Beyond signing more non-male artists to record labels, what else can be done to create positive change? The most unanimous answer was to hire more women across the industry, particularly into higher positions. “It’s so important to make women visible in every job,” Newman said, “to inspire the younger generation that they can do that too.” And if you work in the music industry already, said Scuffed, then show consistency and dedication to showcase talent from traditionally underrepresented groups. “Instead of shouting out women artists once a year on International Women’s Day,” they said, “make it something you consider every time you update your playlist, put together your radio show or curate the lineup for your club night.”

Finally, for Spalding, it is remiss for anyone who works within dance music to fail to acknowledge the originators. Dance music exists because it was created by Black people, queer people, the most marginalised people in society. And yet in 2022, she said, the arbiters of house music are 25-year-old white men. “Something as simple as acknowledging that can go a long way in making communities of colour, women, LGBTQIA+ people feel safe, seen and heard,” she said. “Which will then encourage them to share their projects, instead of feeling like they have no choice but to build their own systems.”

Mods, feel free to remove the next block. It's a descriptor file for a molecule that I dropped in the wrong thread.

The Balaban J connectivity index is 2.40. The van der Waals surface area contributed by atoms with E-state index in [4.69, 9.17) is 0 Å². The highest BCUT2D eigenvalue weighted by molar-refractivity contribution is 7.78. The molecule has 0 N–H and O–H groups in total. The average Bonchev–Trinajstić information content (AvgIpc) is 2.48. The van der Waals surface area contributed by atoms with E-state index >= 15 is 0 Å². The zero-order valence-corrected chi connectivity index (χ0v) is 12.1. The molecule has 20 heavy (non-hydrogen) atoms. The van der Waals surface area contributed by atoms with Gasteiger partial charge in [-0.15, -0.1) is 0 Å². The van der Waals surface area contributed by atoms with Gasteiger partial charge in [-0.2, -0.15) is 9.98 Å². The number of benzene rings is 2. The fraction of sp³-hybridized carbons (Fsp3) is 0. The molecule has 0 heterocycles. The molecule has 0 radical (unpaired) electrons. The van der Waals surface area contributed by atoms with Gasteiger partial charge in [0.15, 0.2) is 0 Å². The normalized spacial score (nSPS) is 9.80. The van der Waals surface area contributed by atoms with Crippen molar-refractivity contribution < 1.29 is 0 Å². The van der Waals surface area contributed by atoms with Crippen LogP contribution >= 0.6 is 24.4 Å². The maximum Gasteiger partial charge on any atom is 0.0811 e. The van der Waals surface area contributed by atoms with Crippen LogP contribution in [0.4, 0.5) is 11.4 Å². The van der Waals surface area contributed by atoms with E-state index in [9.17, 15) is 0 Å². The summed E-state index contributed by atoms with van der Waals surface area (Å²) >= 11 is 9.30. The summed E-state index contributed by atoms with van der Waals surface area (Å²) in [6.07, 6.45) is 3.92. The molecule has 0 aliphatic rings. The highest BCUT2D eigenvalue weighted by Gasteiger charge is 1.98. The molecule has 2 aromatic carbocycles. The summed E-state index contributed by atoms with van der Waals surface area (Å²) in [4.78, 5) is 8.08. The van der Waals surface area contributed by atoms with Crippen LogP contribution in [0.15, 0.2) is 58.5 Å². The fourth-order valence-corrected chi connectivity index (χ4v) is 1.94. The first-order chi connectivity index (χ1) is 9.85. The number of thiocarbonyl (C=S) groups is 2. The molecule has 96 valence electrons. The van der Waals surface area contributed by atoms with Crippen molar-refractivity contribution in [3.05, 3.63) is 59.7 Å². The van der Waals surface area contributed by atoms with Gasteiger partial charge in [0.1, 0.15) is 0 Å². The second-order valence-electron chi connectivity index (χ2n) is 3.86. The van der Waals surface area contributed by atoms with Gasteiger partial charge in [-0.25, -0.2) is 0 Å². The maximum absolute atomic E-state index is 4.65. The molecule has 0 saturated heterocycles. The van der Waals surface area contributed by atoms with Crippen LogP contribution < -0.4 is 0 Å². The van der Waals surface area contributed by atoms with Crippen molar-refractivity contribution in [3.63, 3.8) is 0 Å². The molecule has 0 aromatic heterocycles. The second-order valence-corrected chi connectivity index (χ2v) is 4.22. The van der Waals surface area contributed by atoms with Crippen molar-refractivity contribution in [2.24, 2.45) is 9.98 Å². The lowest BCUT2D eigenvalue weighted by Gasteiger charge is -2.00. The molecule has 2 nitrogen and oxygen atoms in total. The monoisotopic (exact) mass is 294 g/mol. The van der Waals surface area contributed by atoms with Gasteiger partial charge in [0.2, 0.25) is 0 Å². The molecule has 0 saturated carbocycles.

FEMME HOUSE has started working with REVERB, a non-profit in the US which creates Action Villages—a marketplace-style setup at stadium shows which allows fans to connect with local and national non-profits and campaigns. During some of the Action Villages so far, the team distributed the “if you could do anything quiz,” which asks fans what they would do with their lives if they could do or be anything with no parameters or boundaries. The next question, based on the 2 percent statistic of women producers, asks concertgoers: If you receive messages constantly that you are only 2 percent likely to succeed, would you still try? The answers, Spalding said, are overwhelmingly yes, which is something that gives her great hope for the future. “I think we’re learning and deciding as a society, generationally, to ignore these messages or push past them as best we can.”

When 23by23 launched, it received backlash on social media from people who assumed that the intention of the campaign was to force labels to sign women, no matter what the music sounds like. “That isn’t what the campaign is about,” Hill said, keen to get this message across. “It’s about collaborating with and assisting labels to help them diversify. No one is forcing anyone to do anything.”

“There’s a real fear with campaigns like this,” said Rebekah of the backlash. “[A fear] that the music is going to end up less than what could possibly be made by other people. But we’re not taking anything away, we’re just trying to even the playing field. Good music is good music.”

As with all efforts to diversify industries or address historic imbalances, it’s not about picking a woman over a man just because. It’s about finding brilliant, talented women, trans and non-binary artists and giving them the space to shine—a space that men have had access to for much, much longer, and without the many barriers identified here.

Words: Katie Thomas


Header: Emily Damyan

Rebekah: Maria Staggat

Workshop: Owen Lucas Jennings 

Jamz Supernova: Fabrice Bourgelle